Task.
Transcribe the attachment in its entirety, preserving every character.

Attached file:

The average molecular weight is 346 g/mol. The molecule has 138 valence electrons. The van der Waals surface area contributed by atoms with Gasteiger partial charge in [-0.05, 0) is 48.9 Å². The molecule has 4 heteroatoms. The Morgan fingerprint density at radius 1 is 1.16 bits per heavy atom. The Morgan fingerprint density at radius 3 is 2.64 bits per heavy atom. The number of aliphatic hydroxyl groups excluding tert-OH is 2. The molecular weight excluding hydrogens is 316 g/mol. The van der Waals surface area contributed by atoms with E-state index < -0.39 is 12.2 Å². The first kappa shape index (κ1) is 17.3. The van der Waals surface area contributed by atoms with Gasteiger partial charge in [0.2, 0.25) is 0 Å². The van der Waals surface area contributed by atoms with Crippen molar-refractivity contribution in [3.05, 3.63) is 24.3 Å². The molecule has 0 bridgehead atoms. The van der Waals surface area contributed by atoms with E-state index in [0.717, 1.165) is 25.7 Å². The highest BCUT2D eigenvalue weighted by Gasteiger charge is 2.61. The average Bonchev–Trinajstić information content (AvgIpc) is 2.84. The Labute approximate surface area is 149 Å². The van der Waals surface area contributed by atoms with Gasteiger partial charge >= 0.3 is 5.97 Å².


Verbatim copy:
The average molecular weight is 346 g/mol. The molecule has 138 valence electrons. The van der Waals surface area contributed by atoms with Gasteiger partial charge in [-0.05, 0) is 48.9 Å². The molecule has 4 heteroatoms. The Morgan fingerprint density at radius 1 is 1.16 bits per heavy atom. The Morgan fingerprint density at radius 3 is 2.64 bits per heavy atom. The number of aliphatic hydroxyl groups excluding tert-OH is 2. The molecular weight excluding hydrogens is 316 g/mol. The van der Waals surface area contributed by atoms with E-state index < -0.39 is 12.2 Å². The first kappa shape index (κ1) is 17.3. The van der Waals surface area contributed by atoms with Gasteiger partial charge in [0.2, 0.25) is 0 Å². The van der Waals surface area contributed by atoms with Crippen molar-refractivity contribution in [3.05, 3.63) is 24.3 Å². The molecule has 0 bridgehead atoms. The van der Waals surface area contributed by atoms with E-state index in [0.717, 1.165) is 25.7 Å². The highest BCUT2D eigenvalue weighted by Gasteiger charge is 2.61. The average Bonchev–Trinajstić information content (AvgIpc) is 2.84. The Labute approximate surface area is 149 Å². The van der Waals surface area contributed by atoms with Gasteiger partial charge >= 0.3 is 5.97 Å².